0

As with many concepts, I think it's hard to provide a precise starting point because there are many different more-or-less closely related formulations at different times. Basically, the theory of C^* dynamical systems comes from Quantum Mechanics. The Hilbert space formulation of this was developed by von Neumann in the 1930's. But when you want to describe ...


1

I don't think you can get too far with your approach, because you want to deal with the set of all measures on $X$, and there is nothing explicit about it. So you want to use fewer states. 1) Following on what Phoenix87 said, here is an example of a faithful representation (denomination way more common in the literature than "injective"). It is based on ...


1

If I do understand your question correctly, you want a representation $\pi$ of $C_0(X)$ on some Hilbert space, and you want $\pi$ to be injective. As injectivity in this sense is equivalent to "isometric", I'll give you three constructions of isometric representations of $C^*$-algebras that I know of. Construction 1 This is a universal construction, known ...


0

If $\varphi(a)\geq0$ for all states $\varphi$, you can do the following: Note that a state is selfadjoint, i.e. it maps selfadjoints to real numbers. This, because any selfadjoint is a difference of two positives. Write $a=b+ic$ with $b,c$ selfadjoint. Then $\varphi(b)$ and $\varphi(c)$ are real. So $\varphi(a)=\varphi(b)+i\varphi(c)$ is positive, which ...


0

This is not true. For example you could take $A$ unital, $a=\frac12\,1$. Then $$ (1-u_n)^2=\left(1-\frac 1{\frac12+\frac1n}\right)^2\to 1. $$ So $\varphi(b(1-u_n)^2b^*)\to\varphi(bb^*)$ for any $b$.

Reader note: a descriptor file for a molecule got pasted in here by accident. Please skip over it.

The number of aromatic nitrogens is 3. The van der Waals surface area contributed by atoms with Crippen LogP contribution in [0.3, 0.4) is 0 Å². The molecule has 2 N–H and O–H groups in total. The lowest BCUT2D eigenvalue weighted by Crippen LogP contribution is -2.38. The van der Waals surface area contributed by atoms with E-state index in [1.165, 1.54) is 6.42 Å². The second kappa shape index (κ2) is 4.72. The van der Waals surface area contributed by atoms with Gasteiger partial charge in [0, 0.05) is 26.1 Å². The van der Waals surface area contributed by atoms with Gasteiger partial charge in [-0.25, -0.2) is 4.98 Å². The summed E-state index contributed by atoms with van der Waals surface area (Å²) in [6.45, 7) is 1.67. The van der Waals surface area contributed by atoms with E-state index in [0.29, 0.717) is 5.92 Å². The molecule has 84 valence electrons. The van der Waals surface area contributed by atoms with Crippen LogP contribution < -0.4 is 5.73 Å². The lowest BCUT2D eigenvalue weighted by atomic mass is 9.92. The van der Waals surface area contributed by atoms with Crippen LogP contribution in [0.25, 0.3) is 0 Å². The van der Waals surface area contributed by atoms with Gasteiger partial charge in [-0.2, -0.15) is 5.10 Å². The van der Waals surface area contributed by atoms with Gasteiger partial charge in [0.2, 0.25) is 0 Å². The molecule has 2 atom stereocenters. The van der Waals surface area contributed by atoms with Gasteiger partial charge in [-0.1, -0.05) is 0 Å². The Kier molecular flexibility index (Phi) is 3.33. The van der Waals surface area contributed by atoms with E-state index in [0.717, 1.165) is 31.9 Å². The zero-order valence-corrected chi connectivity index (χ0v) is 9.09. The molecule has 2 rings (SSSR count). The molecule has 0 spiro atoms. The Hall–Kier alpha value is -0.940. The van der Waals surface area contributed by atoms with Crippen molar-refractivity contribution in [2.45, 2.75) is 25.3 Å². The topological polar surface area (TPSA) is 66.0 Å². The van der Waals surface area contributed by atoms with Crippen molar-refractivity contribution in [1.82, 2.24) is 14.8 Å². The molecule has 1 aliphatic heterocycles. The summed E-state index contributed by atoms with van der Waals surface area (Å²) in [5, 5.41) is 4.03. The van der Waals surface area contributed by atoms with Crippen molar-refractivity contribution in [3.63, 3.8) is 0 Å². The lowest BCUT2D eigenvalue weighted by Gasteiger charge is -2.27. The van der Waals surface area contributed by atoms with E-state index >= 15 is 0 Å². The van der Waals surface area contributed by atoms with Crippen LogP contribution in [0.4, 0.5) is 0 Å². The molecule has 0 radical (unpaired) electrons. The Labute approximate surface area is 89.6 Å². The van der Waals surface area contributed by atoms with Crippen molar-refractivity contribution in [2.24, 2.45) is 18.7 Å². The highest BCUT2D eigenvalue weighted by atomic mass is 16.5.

2

It is not true that a linear functional $f\in A^*$ is positive if it is bounded and $f(I)\geq0$. For instance, let $A=M_2(\mathbb C)$ and define $$ f\left(\begin{bmatrix}x&y\\ z&w\end{bmatrix}\right)=x-w/2. $$ The $f(I)=1/2\geq0$, but $f(E_{22})=-1/2$. What is true is that a linear functional is positive if and only if $f(I)=\|f\|$. To extend ...


0

Asyou remarked, one direction is trivial from definitions. For the other direction you can use the following well known facts: 1) An element is positive if and only if its spectrum is contained in $[0,\infty )$ 2) If $\lambda$ belongs to spectrum of $a$ then there exists a state $f$ such that $f(a)=\lambda$.


3

The basic idea is that $\varphi(f)$ behaves like evaluation of $f$ at $a$ for any continuous function. The immediate application is that we can "evaluate" well-known functions with elements of a $C^{*}$-algebra, e.g. $f(x) = e^x$, logarithms, square roots, etc. They have analogous uses that these functions have when dealing with numbers. For example, if we ...


0

The spectrum is invariant under unitary transformations, thus it is rotational invariant: $$\sigma(W(f\neq0))=\sigma(W(g)W(f\neq0)W(g)^*)=e^{-i\sigma(g,f\neq0)}\sigma(W(f\neq0))$$ Note that this excludes the special case: $$\sigma(W(0))=\sigma(1)=\{1\}$$


0

If $\phi(a)=0$ for some state $\phi$, then $\phi(u_n)=0$ for all $n$, because $0\leq\phi(u_n)\leq2^n \phi(a)$. Now, for any $b\in A_+$, $$ \phi(b)=\lim_n \phi(u_nbu_n)=\lim_n\phi(u_n^{1/2}[u_n^{1/2}bu_n^{1/2}]u_n^{1/2})\leq\limsup_n\|u_n^{1/2}bu_n^{1/2}\|\,\phi(u_n) \\ \leq\|b\|\limsup_n\phi(u_n)=0. $$ So $\phi(b)=0$ for all $b\geq0$, and thus $\phi=0$ as ...